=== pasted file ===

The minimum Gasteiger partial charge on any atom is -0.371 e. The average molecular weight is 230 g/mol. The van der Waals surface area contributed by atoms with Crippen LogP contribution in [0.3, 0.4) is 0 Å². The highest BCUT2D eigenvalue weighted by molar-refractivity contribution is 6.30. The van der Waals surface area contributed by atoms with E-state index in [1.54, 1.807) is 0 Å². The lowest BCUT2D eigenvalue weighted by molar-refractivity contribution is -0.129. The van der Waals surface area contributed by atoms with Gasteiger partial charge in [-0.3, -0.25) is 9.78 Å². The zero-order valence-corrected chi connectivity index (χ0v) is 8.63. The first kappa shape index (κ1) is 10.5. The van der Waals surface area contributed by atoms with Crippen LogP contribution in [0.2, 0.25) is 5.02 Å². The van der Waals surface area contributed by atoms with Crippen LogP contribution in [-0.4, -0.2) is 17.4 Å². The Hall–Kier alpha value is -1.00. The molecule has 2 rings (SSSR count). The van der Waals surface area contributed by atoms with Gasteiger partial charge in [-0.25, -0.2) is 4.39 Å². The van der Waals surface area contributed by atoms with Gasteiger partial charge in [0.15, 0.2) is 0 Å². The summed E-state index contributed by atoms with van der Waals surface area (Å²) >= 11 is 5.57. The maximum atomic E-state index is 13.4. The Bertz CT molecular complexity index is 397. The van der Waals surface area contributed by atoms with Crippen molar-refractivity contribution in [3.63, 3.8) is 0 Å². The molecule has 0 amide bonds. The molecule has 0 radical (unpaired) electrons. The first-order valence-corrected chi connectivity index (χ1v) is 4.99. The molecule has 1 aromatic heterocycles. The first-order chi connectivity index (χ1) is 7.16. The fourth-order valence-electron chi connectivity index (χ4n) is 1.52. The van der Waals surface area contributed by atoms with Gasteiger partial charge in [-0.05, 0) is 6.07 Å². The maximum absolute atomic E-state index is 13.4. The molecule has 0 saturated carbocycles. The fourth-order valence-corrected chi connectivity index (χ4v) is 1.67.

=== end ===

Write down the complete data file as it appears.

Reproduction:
The minimum Gasteiger partial charge on any atom is -0.371 e. The average molecular weight is 230 g/mol. The van der Waals surface area contributed by atoms with Crippen LogP contribution in [0.3, 0.4) is 0 Å². The highest BCUT2D eigenvalue weighted by molar-refractivity contribution is 6.30. The van der Waals surface area contributed by atoms with E-state index in [1.54, 1.807) is 0 Å². The lowest BCUT2D eigenvalue weighted by molar-refractivity contribution is -0.129. The van der Waals surface area contributed by atoms with Gasteiger partial charge in [-0.3, -0.25) is 9.78 Å². The zero-order valence-corrected chi connectivity index (χ0v) is 8.63. The first kappa shape index (κ1) is 10.5. The van der Waals surface area contributed by atoms with Crippen LogP contribution in [0.2, 0.25) is 5.02 Å². The van der Waals surface area contributed by atoms with Crippen LogP contribution in [-0.4, -0.2) is 17.4 Å². The Hall–Kier alpha value is -1.00. The molecule has 2 rings (SSSR count). The van der Waals surface area contributed by atoms with Gasteiger partial charge in [-0.25, -0.2) is 4.39 Å². The van der Waals surface area contributed by atoms with Gasteiger partial charge in [0.15, 0.2) is 0 Å². The summed E-state index contributed by atoms with van der Waals surface area (Å²) >= 11 is 5.57. The maximum atomic E-state index is 13.4. The Bertz CT molecular complexity index is 397. The van der Waals surface area contributed by atoms with Crippen molar-refractivity contribution in [3.63, 3.8) is 0 Å². The molecule has 0 amide bonds. The molecule has 0 radical (unpaired) electrons. The first-order valence-corrected chi connectivity index (χ1v) is 4.99. The molecule has 1 aromatic heterocycles. The first-order chi connectivity index (χ1) is 7.16. The fourth-order valence-electron chi connectivity index (χ4n) is 1.52. The van der Waals surface area contributed by atoms with Gasteiger partial charge in [-0.05, 0) is 6.07 Å². The maximum absolute atomic E-state index is 13.4. The molecule has 0 saturated carbocycles. The fourth-order valence-corrected chi connectivity index (χ4v) is 1.67.